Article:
4 questions for Catherine Wood on Tesla and EVs

By Morningstar |  18-10-21 | 
 

Catherine Wood, founder of ARK Investment and its CEO and CIO, is a concentrated, disruptive technology-focused growth-oriented investor. At the Morningstar Investment Conference 2021 held in Chicago, she shared her views on Tesla and Electric Vehicles (EVs).

Here are excerpts from the conversation.

Some consider the Tesla stock to be a high price relative to fundamentals. What are you seeing at that the rest of the market isn’t?

Exponential Growth.

Our research is centered around Wright’s law, a relative of Moore’s law. Moore’s law is a function of time. Wright’s law is a function of units. It basically says that for every cumulative doubling in the number of units produced--so one to two, two to four, four to eight--costs associated with these new technologies decline at a consistent percentage rate. Theodore Wright made this observation during the early days of airplane manufacturing, the new technology of that day.

In the case of the battery pack systems within EVs, that cost decline is 28% for every cumulative doubling. Last year, we globally produced and sold roughly 2.2 million EVs. Based on that cost decline in battery pack systems, the largest cost component of EVs, we believe that the average EV price will drop below that of the average gas-powered price in the next year or so and will continue to decline so that in the year 2025.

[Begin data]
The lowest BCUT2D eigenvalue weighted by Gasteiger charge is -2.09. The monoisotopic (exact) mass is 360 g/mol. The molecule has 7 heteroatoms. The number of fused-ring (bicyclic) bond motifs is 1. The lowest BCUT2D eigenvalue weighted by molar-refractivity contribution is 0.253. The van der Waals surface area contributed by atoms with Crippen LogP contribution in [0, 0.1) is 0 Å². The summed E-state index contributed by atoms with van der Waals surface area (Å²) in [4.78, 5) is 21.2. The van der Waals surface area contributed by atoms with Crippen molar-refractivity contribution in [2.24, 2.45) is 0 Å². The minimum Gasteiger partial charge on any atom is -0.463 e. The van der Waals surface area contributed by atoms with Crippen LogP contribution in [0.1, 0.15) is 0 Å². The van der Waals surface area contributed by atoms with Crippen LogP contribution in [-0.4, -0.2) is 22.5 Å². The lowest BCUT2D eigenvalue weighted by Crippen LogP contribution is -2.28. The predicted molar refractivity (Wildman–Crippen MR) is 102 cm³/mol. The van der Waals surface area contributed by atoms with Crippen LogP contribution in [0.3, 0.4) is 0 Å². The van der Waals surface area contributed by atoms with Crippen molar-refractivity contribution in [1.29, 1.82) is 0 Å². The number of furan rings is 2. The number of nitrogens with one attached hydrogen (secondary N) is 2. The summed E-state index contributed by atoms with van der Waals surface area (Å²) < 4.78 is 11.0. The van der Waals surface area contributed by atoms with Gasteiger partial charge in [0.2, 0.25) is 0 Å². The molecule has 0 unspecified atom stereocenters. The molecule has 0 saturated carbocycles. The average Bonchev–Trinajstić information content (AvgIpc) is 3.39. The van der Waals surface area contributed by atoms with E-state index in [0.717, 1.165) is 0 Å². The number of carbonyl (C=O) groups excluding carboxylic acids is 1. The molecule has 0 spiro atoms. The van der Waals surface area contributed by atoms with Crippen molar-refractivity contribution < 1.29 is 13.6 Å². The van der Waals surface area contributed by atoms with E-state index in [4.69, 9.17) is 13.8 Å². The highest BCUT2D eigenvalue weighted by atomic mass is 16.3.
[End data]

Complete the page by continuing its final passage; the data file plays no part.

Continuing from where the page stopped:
So we believe that the number of EVs sold will scale from 2.2 million last year to 40 million, which is almost half of total car sales globally that we expect in the year 2025. That’s a 20-fold increase. This is exponential growth, to be sure--89% at a compound annual rate--simply based on this notion that these cars are going to become more affordable than gas-powered vehicles.

What barriers to entry has Tesla created?

  • Battery costs. It built its cars on cylindrical batteries. Most other auto manufacturers base their cars on lithium-ion pouch batteries. The costs of lithium-ion pouch are much higher today--I think roughly 15%, 20%--than the cylindrical batteries that Tesla uses.
  • The artificial-intelligence chip designed by Tesla. Tesla is taking a leaf from Apple’s book. As you will remember, Apple created the concept of a smartphone. It believed that we would have a computer in our pocket. Nokia, Motorola, and Ericsson did not believe that. They did not design their own chips. And you know where they are today.
  • The number of real-world miles driven that Tesla has collected. It has more than a million robots out there collecting data and sending it back every day. My car is one of them. Therefore, it is able to discern corner cases and design its full self-driving system to incorporate these corner cases in a way that other auto manufacturers cannot.
  • The fourth barrier to entry--and it surprised me this one lasted as long, but I guess the dealer system was the reason--Tesla is still the only car doing over-the-air software updates to improve performance and prevent breakdowns.

Why won’t the more traditional autos or other EV manufacturers capture the EV trend?